Botswana ‘s economic nucleus, Debswana, a 50/50 joint venture between Government and De Beers Group has registered a massive rise in diamond sales during the year 2021.
Preliminary financial figures for the year 2021 featuring major players and indicators inthe economy of Botswana released by Bank of Botswana last week reveal that the value of Debswana’s rough diamond sales over the course of 2021 registered P38.1 billion, 60.7 percent higher than in 2020 (P23.7 billion).
The surge in sales was bolstered by the impressive recovery in the demand of rough diamonds, following the relaxation of movement restrictions in key consumer markets.
Inthe year 2020 diamond trade was significantly hampered by global travel restrictions and lockdown across key markets and shut down of major cutting & polishing firms.
Jwaneng Mine, the world’s most richest by value and Debswana ‘s largest revenue contributor continued to deliver the magic inthe year 2021, anchoring the company ‘s production to almost pre covid pandemic levels, just 2 million carats short of the 2019 output of 24 million carats and about 6 million carats more than 2020’s 16 million carats.
In 2020 Debswana a 50/50 joint venture between Botswana Government and global diamond behemoth De Beers Group, slowed down production in response to lower demand and subdued trade across the value chain.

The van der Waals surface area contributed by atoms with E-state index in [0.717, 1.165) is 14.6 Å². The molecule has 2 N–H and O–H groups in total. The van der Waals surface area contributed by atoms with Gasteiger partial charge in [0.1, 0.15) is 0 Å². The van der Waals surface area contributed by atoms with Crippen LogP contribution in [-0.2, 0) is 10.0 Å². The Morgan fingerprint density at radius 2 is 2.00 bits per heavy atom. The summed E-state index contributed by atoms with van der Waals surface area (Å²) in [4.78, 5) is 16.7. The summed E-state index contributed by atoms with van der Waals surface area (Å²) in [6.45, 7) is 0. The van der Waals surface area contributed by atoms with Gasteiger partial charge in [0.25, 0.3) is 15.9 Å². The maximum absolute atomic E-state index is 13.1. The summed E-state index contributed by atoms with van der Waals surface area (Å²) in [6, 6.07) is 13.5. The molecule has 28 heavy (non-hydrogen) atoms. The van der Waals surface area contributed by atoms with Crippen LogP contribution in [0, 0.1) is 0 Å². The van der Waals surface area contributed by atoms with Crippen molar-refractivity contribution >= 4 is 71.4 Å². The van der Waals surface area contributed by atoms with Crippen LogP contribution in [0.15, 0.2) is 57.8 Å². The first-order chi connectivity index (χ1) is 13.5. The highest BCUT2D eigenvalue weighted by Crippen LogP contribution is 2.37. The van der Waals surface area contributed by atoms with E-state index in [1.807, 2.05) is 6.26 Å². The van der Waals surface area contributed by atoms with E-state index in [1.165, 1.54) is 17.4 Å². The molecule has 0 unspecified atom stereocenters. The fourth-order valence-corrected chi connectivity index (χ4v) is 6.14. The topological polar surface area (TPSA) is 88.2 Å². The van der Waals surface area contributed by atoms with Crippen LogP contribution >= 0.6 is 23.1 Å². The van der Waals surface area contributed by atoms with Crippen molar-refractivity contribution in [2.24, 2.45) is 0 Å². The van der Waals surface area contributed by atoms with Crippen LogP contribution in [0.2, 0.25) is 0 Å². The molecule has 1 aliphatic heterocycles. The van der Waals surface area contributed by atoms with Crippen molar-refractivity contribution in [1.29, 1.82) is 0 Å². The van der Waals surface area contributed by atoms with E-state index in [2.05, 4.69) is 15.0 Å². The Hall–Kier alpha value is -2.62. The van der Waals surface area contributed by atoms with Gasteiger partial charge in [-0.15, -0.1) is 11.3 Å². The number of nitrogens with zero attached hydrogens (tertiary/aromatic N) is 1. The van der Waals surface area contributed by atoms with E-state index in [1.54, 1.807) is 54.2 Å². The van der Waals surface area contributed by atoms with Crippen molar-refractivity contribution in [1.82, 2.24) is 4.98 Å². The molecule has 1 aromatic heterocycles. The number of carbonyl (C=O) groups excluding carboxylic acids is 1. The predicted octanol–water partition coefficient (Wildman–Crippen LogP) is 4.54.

Debswana closed the year 2021 on a higher note with production increasing by 23% to 5.2 million carats in the last quarter of the year, primarily as a result of the planned treatment of higher grade ore at Jwaneng, albeit partly offset by lower production at Orapa due to the planned closure of Plant 1 in late 2020.
The Orapa No. 1 plant, which started operating in 1972 was permanently shut down due to low profitability, structural deterioration that presents increasing challenges regarding safety management, as well as high expenditure on structural repairs and operating costs